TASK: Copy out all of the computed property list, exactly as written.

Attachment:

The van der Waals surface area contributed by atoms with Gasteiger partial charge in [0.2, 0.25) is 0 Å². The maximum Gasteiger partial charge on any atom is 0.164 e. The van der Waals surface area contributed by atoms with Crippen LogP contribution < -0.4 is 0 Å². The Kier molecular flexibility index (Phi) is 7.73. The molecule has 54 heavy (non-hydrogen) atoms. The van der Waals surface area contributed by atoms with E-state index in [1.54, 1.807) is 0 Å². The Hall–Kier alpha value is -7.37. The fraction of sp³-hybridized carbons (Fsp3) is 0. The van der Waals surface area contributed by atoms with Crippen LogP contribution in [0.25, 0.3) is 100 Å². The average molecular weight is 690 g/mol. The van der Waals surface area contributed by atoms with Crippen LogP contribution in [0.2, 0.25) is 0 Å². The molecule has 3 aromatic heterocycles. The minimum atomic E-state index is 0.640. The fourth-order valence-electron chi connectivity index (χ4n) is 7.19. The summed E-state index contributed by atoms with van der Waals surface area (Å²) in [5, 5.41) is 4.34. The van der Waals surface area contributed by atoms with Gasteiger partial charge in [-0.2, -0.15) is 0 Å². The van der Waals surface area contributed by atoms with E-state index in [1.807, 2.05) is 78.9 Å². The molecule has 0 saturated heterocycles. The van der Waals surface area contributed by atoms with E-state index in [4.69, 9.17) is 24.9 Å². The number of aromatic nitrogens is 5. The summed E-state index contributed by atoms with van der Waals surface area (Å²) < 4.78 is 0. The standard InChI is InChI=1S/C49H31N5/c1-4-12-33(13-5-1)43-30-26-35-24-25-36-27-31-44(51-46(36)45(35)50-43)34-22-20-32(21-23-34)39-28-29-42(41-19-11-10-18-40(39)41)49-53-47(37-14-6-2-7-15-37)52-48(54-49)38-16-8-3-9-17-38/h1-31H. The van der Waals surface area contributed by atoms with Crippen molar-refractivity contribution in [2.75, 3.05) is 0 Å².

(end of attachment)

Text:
The van der Waals surface area contributed by atoms with Gasteiger partial charge in [0.2, 0.25) is 0 Å². The maximum Gasteiger partial charge on any atom is 0.164 e. The van der Waals surface area contributed by atoms with Crippen LogP contribution < -0.4 is 0 Å². The Kier molecular flexibility index (Phi) is 7.73. The molecule has 54 heavy (non-hydrogen) atoms. The van der Waals surface area contributed by atoms with E-state index in [1.54, 1.807) is 0 Å². The Hall–Kier alpha value is -7.37. The fraction of sp³-hybridized carbons (Fsp3) is 0. The van der Waals surface area contributed by atoms with Crippen LogP contribution in [0.25, 0.3) is 100 Å². The average molecular weight is 690 g/mol. The van der Waals surface area contributed by atoms with Crippen LogP contribution in [0.2, 0.25) is 0 Å². The molecule has 3 aromatic heterocycles. The minimum atomic E-state index is 0.640. The fourth-order valence-electron chi connectivity index (χ4n) is 7.19. The summed E-state index contributed by atoms with van der Waals surface area (Å²) in [5, 5.41) is 4.34. The van der Waals surface area contributed by atoms with Gasteiger partial charge in [-0.2, -0.15) is 0 Å². The van der Waals surface area contributed by atoms with E-state index in [1.807, 2.05) is 78.9 Å². The molecule has 0 saturated heterocycles. The van der Waals surface area contributed by atoms with E-state index in [4.69, 9.17) is 24.9 Å². The number of aromatic nitrogens is 5. The summed E-state index contributed by atoms with van der Waals surface area (Å²) < 4.78 is 0. The standard InChI is InChI=1S/C49H31N5/c1-4-12-33(13-5-1)43-30-26-35-24-25-36-27-31-44(51-46(36)45(35)50-43)34-22-20-32(21-23-34)39-28-29-42(41-19-11-10-18-40(39)41)49-53-47(37-14-6-2-7-15-37)52-48(54-49)38-16-8-3-9-17-38/h1-31H. The van der Waals surface area contributed by atoms with Crippen molar-refractivity contribution in [2.75, 3.05) is 0 Å².